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Patient Attraction vs. Patient Retention Strategies: Why Your Health System Need Both
Health systems continue to live in a predominantly fee-for-volume world while slowly transitioning towards a fee-for-value environment. The dynamics of trying to operate in two different environments produces a polarizing effect on patient growth strategies. Fee-for-volume is focused solely on attracting and pushing more patients through the system. Fee-for-value is looking to manage the care of a specific population in a more cost-effective and quality manner. To survive in both worlds, organizations currently need strategies to support each. Patient attraction strategies will support organizations continuing to thrive in today’s current fee-for-volume environment. Patient retention strategies support the latter.
Patient Attraction Strategies
There are five key components to an effective patient attraction strategy that need to be considered when evaluating how to attract new patients to your health system:
1: Referral Source Alignment – The most immediate opportunity for your health system to attract patients is by closely aligning with physicians and advanced practice providers (APPs) that are already sharing patients with your sites of service. Comprehensively evaluating current provider alignments and developing a strategy to tighten those relationships will support short- and long-term growth objectives.
2: Market Attractiveness – Factors such as population size, population growth, household income, and percentage of residents with private insurance can provide valuable directional support for initial markets to explore expansion opportunities.
3. Patient Drive Time and Travel Patterns – Evaluating patient access to care and its impact on attracting new patients is beneficial. Patient drive times to hospital facilities, primary care, or specialty practices, along with other ambulatory service sites, may influence patient choices. Exploring high volume traffic areas, resident travel patterns, and tertiary orientation in specific markets provides guidance for areas of growth for a physician practice or ambulatory care access placement.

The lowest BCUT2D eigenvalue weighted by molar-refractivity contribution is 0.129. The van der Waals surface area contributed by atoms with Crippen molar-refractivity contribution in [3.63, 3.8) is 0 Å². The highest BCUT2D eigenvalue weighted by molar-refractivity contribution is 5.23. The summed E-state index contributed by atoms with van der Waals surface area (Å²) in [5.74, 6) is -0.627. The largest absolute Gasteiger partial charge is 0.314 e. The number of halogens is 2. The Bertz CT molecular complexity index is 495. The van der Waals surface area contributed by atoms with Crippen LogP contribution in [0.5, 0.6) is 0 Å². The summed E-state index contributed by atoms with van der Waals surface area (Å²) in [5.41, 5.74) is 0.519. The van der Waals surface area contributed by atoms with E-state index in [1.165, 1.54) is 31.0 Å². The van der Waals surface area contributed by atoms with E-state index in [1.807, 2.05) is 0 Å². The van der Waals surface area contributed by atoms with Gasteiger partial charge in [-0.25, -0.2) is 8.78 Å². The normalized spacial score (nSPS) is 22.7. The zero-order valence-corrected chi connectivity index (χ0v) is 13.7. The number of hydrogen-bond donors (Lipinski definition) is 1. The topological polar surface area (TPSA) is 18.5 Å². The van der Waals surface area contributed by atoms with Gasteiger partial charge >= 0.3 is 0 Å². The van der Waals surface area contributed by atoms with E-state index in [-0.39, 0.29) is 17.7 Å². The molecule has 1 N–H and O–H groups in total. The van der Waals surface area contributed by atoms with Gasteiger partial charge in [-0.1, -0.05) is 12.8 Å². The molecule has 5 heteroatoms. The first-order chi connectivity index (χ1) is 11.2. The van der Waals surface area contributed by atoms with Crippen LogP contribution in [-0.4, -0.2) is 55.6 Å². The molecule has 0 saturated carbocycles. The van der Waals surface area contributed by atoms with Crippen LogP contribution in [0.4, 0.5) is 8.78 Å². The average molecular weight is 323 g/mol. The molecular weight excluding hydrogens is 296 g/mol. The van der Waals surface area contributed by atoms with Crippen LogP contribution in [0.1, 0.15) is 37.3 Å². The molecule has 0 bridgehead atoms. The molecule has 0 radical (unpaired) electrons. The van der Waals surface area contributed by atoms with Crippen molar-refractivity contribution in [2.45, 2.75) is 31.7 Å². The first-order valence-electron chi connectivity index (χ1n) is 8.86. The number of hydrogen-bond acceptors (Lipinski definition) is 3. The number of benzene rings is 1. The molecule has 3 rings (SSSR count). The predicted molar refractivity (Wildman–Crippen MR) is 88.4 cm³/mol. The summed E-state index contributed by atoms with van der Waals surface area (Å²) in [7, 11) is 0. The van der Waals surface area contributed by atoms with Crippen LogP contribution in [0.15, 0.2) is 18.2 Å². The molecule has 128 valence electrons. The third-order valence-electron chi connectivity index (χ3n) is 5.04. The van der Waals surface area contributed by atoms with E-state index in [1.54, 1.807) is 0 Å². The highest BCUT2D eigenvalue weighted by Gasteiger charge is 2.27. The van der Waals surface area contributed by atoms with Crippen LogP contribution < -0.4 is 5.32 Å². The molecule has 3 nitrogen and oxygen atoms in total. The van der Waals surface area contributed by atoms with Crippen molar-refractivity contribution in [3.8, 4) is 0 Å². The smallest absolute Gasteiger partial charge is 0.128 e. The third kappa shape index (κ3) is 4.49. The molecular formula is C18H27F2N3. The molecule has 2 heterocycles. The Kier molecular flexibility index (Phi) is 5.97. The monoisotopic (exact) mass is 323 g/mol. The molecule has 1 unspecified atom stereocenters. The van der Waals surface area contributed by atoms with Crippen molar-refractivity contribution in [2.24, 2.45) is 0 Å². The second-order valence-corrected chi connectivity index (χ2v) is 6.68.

4. Primary Care Physician Need – Primary care need directly impacts your organization’s ability to build and sustain a new patient base within a market. Markets with a strong primary care need and the ability to draw incremental patient volumes from surrounding locations may be ideal for geographic expansion.
5. Market Share – Inpatient and outpatient market share analysis can classify service areas based on the greatest market change (positive or negative), potential patient growth opportunities, and overall market competitiveness. It can help you determine:
- What patient share your organization is currently losing that you should be winning.
- Which markets offer the largest opportunity for increasing your patient share and attracting new patients into your system.
Patient Retention Strategies
A patient retention strategy needs to be defined more specifically on the site of service in which patients are entering your system. By definition, the goal with patient retention strategies is to maximize the utilization of services for patients already touching your sites of care. These strategies differ by site of service. The three most critical entrance points to your health system that need to be addressed include:
1) Primary Care Patients – Patients utilizing your primary care physicians and APPs on a regular basis are inclined to be a more loyal patient base. These are traditionally patients that are willing to utilize services based predominantly on physician recommendations. Internal processes and workflows need to be optimized so that patients can easily remain within the system.
2) Emergency Department Patients – Emergency department (ED) patients are traditionally less loyal than primary care patients. There are often two key groups of patients utilizing the ED:
- Patients that are unsure of the appropriate site of service for their healthcare needs.
- Patients with true emergent care.
Building internal processes to educate the first grouping of patients about different sites of service and the capabilities within each while building internal follow-up plans for the latter patient group can provide opportunities to increase current capacities as well as simultaneously maximize your ability to retain patients.
3) Urgent/Immediate Care Patients – Urgent care patients are typically the least loyal of any of the patient cohorts defined. Urgent care patients are often the most educated on service offerings and most likely to shop around for healthcare services. Educating these patients while they are in your sites of care on your providers’ capabilities and skillsets can lead to fruitful returns over time.
As the healthcare ecosystem continues to evolve and shifts towards fee-for-value, but predominantly still remaining fee-for-service, your health system should have strategies to support the attraction and growth of new patients into your system while simultaneously retaining current patients to optimize the comprehensive care requirements they are receiving.